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Compassion in South Africa on 'Feeding the World'

News Section Icon Published 17/12/2012

Compassion in World Farming's South African representative, Tozie Zokufa, spoke out in support of a world free of factory farming at an international conference in Johannesburg.

Organised by The Economist and held at the Hilton Sandton Hotel, the conference on Feeding the World - Africa's role in solving the global food crisis was attended by some 200 International delegates.

Discussions were based around the fact that the world is facing a food crisis with 1.2 billion people being micro-nutrient deficient. In juxtaposition, in 2011, more people died as a result of obesity-related diseases than from hunger.

Both former First Lady Graca Machel and Sheila Sisulu, Deputy Executive Director of the UN's World Food Programme, told the conference that 80% of small scale farmers, which amounts to approximately 500 million, were already responsible for providing food to the African continent. Government and corporate support is vital for these farmers.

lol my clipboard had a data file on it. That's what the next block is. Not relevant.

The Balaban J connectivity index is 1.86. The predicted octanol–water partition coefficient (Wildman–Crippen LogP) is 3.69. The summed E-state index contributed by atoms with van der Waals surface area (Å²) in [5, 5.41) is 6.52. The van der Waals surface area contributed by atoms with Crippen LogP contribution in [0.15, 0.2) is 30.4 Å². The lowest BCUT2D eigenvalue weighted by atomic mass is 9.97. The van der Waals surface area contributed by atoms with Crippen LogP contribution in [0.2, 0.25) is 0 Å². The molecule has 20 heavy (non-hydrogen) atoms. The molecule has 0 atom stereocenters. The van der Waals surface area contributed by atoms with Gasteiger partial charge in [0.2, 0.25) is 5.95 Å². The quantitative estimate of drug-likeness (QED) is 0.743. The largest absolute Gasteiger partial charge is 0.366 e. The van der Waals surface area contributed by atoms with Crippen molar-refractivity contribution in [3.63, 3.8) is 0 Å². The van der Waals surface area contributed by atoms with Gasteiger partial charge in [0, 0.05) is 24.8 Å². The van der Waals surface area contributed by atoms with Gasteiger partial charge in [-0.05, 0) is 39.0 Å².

Dr Shenggen Fan, Director General of the International Food Policy Research Institute, suggested a tax be imposed on unsustainable, environmentally-unfriendly farming methods - this would include a tax on meat.

Tozie says: "There is a lack of political will to support small-holder farmers as opposed to industrial farmers.

"Current research indicates that food from factory farming is micro-nutriently inferior. Only last week, research by the South African Bureau of Standards (SABS) has shown that samples of battery eggs were inferior in Folic Acid content compared to samples of free range eggs."


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